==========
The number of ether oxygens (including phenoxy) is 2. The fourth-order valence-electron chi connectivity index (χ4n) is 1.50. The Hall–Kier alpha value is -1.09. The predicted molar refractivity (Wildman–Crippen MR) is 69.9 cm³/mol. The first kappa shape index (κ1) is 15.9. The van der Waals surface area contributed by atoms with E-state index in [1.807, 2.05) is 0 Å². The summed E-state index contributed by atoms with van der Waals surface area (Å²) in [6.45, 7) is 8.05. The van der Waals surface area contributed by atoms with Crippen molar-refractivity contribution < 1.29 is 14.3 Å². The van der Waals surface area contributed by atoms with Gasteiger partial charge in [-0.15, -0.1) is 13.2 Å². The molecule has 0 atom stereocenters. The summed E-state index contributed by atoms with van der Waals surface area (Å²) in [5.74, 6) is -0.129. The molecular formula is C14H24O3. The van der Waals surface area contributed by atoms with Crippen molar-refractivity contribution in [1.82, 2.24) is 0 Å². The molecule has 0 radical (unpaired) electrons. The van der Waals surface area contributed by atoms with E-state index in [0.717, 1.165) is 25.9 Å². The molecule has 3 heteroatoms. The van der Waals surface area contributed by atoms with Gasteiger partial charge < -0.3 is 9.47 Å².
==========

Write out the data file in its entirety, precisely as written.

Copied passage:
The number of ether oxygens (including phenoxy) is 2. The fourth-order valence-electron chi connectivity index (χ4n) is 1.50. The Hall–Kier alpha value is -1.09. The predicted molar refractivity (Wildman–Crippen MR) is 69.9 cm³/mol. The first kappa shape index (κ1) is 15.9. The van der Waals surface area contributed by atoms with E-state index in [1.807, 2.05) is 0 Å². The summed E-state index contributed by atoms with van der Waals surface area (Å²) in [6.45, 7) is 8.05. The van der Waals surface area contributed by atoms with Crippen molar-refractivity contribution < 1.29 is 14.3 Å². The van der Waals surface area contributed by atoms with Gasteiger partial charge in [-0.15, -0.1) is 13.2 Å². The molecule has 0 atom stereocenters. The summed E-state index contributed by atoms with van der Waals surface area (Å²) in [5.74, 6) is -0.129. The molecular formula is C14H24O3. The van der Waals surface area contributed by atoms with Crippen molar-refractivity contribution in [1.82, 2.24) is 0 Å². The molecule has 0 radical (unpaired) electrons. The van der Waals surface area contributed by atoms with E-state index in [0.717, 1.165) is 25.9 Å². The molecule has 3 heteroatoms. The van der Waals surface area contributed by atoms with Gasteiger partial charge < -0.3 is 9.47 Å².